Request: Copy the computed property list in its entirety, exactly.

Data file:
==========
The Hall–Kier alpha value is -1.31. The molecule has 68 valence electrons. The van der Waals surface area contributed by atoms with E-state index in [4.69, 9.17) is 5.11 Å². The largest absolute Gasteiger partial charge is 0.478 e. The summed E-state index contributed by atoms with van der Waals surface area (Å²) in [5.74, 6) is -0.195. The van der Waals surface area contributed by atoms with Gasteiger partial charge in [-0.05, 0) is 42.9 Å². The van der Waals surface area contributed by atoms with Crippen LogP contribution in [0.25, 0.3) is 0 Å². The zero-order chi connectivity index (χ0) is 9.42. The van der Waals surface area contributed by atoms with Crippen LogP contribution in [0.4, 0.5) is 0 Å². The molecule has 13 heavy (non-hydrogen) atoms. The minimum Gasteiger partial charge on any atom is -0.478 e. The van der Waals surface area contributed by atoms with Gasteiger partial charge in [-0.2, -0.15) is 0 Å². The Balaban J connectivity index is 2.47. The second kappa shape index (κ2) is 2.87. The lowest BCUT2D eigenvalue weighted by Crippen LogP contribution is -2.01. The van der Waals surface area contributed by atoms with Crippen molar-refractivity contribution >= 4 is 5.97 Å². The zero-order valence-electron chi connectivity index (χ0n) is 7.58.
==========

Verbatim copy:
The Hall–Kier alpha value is -1.31. The molecule has 68 valence electrons. The van der Waals surface area contributed by atoms with E-state index in [4.69, 9.17) is 5.11 Å². The largest absolute Gasteiger partial charge is 0.478 e. The summed E-state index contributed by atoms with van der Waals surface area (Å²) in [5.74, 6) is -0.195. The van der Waals surface area contributed by atoms with Gasteiger partial charge in [-0.05, 0) is 42.9 Å². The van der Waals surface area contributed by atoms with Crippen LogP contribution in [0.25, 0.3) is 0 Å². The zero-order chi connectivity index (χ0) is 9.42. The van der Waals surface area contributed by atoms with Crippen LogP contribution in [0.4, 0.5) is 0 Å². The molecule has 13 heavy (non-hydrogen) atoms. The minimum Gasteiger partial charge on any atom is -0.478 e. The van der Waals surface area contributed by atoms with Gasteiger partial charge in [-0.2, -0.15) is 0 Å². The Balaban J connectivity index is 2.47. The second kappa shape index (κ2) is 2.87. The lowest BCUT2D eigenvalue weighted by Crippen LogP contribution is -2.01. The van der Waals surface area contributed by atoms with Crippen molar-refractivity contribution >= 4 is 5.97 Å². The zero-order valence-electron chi connectivity index (χ0n) is 7.58.